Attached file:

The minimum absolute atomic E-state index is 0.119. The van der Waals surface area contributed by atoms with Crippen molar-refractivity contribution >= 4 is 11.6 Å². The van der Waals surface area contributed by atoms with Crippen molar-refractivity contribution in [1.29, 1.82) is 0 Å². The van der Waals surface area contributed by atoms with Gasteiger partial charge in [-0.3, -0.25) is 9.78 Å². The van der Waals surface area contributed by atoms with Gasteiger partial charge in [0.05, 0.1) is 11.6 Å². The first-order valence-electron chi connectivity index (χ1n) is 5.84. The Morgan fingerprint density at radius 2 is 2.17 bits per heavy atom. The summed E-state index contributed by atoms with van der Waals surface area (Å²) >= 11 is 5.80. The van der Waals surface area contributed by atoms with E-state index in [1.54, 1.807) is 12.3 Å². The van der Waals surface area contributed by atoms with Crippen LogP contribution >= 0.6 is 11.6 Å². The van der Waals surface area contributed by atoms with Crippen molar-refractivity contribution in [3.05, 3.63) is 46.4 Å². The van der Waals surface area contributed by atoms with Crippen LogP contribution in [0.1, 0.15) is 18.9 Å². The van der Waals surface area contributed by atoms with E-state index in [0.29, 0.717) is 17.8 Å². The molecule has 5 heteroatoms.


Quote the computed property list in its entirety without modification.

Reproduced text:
The minimum absolute atomic E-state index is 0.119. The van der Waals surface area contributed by atoms with Crippen molar-refractivity contribution >= 4 is 11.6 Å². The van der Waals surface area contributed by atoms with Crippen molar-refractivity contribution in [1.29, 1.82) is 0 Å². The van der Waals surface area contributed by atoms with Gasteiger partial charge in [-0.3, -0.25) is 9.78 Å². The van der Waals surface area contributed by atoms with Gasteiger partial charge in [0.05, 0.1) is 11.6 Å². The first-order valence-electron chi connectivity index (χ1n) is 5.84. The Morgan fingerprint density at radius 2 is 2.17 bits per heavy atom. The summed E-state index contributed by atoms with van der Waals surface area (Å²) >= 11 is 5.80. The van der Waals surface area contributed by atoms with E-state index in [1.54, 1.807) is 12.3 Å². The van der Waals surface area contributed by atoms with Crippen LogP contribution >= 0.6 is 11.6 Å². The van der Waals surface area contributed by atoms with Crippen molar-refractivity contribution in [3.05, 3.63) is 46.4 Å². The van der Waals surface area contributed by atoms with Crippen LogP contribution in [0.1, 0.15) is 18.9 Å². The van der Waals surface area contributed by atoms with E-state index in [0.29, 0.717) is 17.8 Å². The molecule has 5 heteroatoms.